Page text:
When a 6th grade student returned to school right before a long holiday to retrieve a book he had left in his classroom, the Site Director told him, “You are not very bright.” Another favorite saying of the school’s Site Director when addressing female students is, “Girls are prettier when their mouths are closed.” For boys who find themselves on the Site Director’s bad side his go to line is, “You have made my life hell so now I am going to make your life hell.”
While The King urges that it is necessary to sweat the “small stuff,” somehow “the big stuff” is being greatly overlooked. Most shockingly as of December in the 2015-2016 school year, there were no special educators on staff to meet the needs of OCA’s special education students. Tutors, several of whom have not yet earned a college degree, pull out the most struggling students, including special education students, to meet their IEP hours in math and reading. Three of the seven classroom teachers were not certified teachers although they have the enormous responsibility of teaching Math, English, Science, and Social Studies classes to their 6th, 7th, or 8th grade students.
Young and inexperienced teachers, tutors, and administrators are often hired because they are more likely to go along with the AMPS way. It is against AMPS policy to “question the higher ups” and if one does make suggestions or recommendations they are fired.
By a fluke, I was hired at the last minute, the night before that first day of school, when a 7th grade teacher resigned and AMPS needed to quickly fill the position. Unlike most AMPS teachers, I was bringing with me over 10 years of experience in education as a teacher and educational coach.
My questioning of AMPS policies and leadership led to a “frisking,” the AMPS term given to “an official warning” that your job is on the line. This is common practice within AMPS, when, for example, 3 administrators were fired during the 2014-2015 school year at OCA and only 3 of 7 teachers returned the following year.
Early in the 2015-2016 school year one tutor was fired just after expressing his concerns that he and the other tutors were not trained for the enormous responsibility of lesson planning and teaching the school’s highest need students.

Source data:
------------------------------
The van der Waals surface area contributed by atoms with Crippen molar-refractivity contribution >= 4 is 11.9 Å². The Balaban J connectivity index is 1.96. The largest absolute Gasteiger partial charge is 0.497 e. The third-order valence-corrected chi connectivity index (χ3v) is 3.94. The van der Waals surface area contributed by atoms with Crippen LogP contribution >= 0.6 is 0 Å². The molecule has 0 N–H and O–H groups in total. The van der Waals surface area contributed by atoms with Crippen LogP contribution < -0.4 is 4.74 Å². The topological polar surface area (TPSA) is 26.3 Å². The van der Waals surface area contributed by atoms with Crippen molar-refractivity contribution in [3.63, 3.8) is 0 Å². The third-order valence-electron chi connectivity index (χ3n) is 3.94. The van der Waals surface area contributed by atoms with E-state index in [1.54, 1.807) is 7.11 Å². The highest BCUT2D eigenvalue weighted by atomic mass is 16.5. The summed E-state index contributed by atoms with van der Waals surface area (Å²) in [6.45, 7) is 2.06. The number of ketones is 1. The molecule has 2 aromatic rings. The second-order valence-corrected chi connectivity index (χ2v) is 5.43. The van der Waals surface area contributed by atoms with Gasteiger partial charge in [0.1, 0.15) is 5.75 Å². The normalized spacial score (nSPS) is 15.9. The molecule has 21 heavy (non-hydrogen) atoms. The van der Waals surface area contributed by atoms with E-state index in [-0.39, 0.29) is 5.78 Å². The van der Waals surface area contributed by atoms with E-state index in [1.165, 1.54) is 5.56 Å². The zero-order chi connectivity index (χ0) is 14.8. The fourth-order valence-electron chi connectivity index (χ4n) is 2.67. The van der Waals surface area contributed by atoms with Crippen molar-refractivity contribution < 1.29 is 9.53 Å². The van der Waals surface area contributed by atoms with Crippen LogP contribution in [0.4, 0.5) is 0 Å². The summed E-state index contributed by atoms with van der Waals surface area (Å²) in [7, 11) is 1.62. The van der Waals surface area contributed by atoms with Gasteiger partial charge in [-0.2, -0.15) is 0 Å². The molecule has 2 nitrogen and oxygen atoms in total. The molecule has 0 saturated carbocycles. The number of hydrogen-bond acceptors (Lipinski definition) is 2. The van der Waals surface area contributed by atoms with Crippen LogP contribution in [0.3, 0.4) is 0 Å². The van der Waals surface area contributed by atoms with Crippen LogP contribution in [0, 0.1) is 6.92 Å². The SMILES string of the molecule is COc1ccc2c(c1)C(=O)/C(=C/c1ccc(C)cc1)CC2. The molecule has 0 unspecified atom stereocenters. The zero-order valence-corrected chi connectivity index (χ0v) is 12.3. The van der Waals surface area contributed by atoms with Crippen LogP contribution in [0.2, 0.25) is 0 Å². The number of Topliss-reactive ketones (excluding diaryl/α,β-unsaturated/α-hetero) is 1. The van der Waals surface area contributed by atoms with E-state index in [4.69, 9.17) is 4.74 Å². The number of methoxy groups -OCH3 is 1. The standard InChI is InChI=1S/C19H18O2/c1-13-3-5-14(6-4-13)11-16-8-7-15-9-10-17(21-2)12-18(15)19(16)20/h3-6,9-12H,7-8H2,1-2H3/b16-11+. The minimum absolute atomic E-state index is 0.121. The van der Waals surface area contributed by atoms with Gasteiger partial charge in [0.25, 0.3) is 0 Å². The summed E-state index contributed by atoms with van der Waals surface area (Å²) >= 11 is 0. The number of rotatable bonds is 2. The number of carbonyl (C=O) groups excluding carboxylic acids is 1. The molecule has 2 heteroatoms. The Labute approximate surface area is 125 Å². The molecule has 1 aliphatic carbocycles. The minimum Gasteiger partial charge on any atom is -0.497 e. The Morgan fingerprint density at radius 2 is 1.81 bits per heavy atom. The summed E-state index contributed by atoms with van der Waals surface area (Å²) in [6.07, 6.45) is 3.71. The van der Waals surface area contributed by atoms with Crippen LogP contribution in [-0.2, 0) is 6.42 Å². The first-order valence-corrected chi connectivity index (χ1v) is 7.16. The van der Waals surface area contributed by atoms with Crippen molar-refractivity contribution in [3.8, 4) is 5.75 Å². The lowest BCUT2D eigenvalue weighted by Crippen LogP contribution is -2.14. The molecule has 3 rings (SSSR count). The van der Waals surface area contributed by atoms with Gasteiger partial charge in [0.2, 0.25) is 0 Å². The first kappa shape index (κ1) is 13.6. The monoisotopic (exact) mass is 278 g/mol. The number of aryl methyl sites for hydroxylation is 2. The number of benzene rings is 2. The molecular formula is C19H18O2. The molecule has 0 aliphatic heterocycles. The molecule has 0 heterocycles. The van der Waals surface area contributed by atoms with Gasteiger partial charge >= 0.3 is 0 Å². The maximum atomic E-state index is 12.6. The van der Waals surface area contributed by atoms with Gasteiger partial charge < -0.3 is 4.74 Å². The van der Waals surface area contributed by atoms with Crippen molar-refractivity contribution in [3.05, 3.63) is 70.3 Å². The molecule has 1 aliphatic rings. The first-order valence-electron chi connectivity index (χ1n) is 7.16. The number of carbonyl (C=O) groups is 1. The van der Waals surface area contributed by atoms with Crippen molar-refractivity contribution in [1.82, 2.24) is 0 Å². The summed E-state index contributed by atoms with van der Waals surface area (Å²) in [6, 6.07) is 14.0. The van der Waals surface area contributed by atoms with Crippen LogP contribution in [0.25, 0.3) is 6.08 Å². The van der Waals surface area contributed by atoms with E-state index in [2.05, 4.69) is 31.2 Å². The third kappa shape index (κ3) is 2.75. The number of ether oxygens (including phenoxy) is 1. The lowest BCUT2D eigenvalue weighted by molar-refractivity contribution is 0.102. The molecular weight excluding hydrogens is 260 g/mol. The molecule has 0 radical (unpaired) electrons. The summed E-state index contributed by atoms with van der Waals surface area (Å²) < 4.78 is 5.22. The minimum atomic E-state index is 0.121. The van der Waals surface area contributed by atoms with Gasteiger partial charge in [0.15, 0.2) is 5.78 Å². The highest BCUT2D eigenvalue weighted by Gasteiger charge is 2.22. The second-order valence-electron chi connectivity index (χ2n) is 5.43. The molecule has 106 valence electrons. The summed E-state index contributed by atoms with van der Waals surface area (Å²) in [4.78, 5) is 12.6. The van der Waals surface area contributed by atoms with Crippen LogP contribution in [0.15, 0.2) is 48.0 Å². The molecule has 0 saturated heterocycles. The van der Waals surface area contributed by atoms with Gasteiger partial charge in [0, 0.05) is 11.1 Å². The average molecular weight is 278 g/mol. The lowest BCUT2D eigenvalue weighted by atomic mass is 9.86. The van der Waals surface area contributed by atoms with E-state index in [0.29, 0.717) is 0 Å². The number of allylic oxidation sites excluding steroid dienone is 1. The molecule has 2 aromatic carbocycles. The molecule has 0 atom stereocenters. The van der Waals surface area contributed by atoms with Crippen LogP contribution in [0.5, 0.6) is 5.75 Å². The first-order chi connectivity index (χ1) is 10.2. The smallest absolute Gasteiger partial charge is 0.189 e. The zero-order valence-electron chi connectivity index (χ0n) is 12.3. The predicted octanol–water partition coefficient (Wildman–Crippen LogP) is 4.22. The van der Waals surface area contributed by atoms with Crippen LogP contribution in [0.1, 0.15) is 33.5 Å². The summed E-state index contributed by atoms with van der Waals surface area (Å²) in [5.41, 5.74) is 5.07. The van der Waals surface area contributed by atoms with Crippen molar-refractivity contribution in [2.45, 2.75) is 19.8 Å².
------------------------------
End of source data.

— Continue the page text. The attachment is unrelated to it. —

After being vocal about the lack of services for SPED and EL students, the disrespectful language the Site Director uses with students, and the unprofessional manner that the Site Director and Dean of Students use when interacting with staff, I received my “frisking” by the Site Director and one of the “higher ups” at AMPS. I was told that I had to “get in line with AMPS policies.”
Since I had no luck communicating my concerns with OCA administration, I sought out help from the Office of Charter Schools at the Oakland Unified School District. First, I wrote an email highlighting my concerns and then one of the directors followed up with a phone conversation.
After school on Friday, the day before winter break, I was called into the Site Director’s office… TO BE CONTINUED
So about that charter “innovation”… The original 1993 vision for Jingletown was “a safe alternative for neighborhood kids with a vision based on community involvement, multiculturalism, and bilingualism.” Who could not love that mission? Now, decades later, the evolution of the charter school has apparently taken a disturbing turn.
I think this is an important meta question for our society, where will charters be in ten years? As we lose democratic control of our neighborhood public schools and move towards a system of privately controlled (and profit making) corporate charter schools… will charters evolve into a separate and unequal system often entrenched with a punitive and penitentiary approaches to the education of (primarily) students of color? (See also Review of Journeys: Are @KIPP charter schools pathological?)
Stay tuned. Jennifer’s story will be completed tomorrow on Cloaking Inequity.
For all of Cloaking Inequity’s posts on charter schools click here.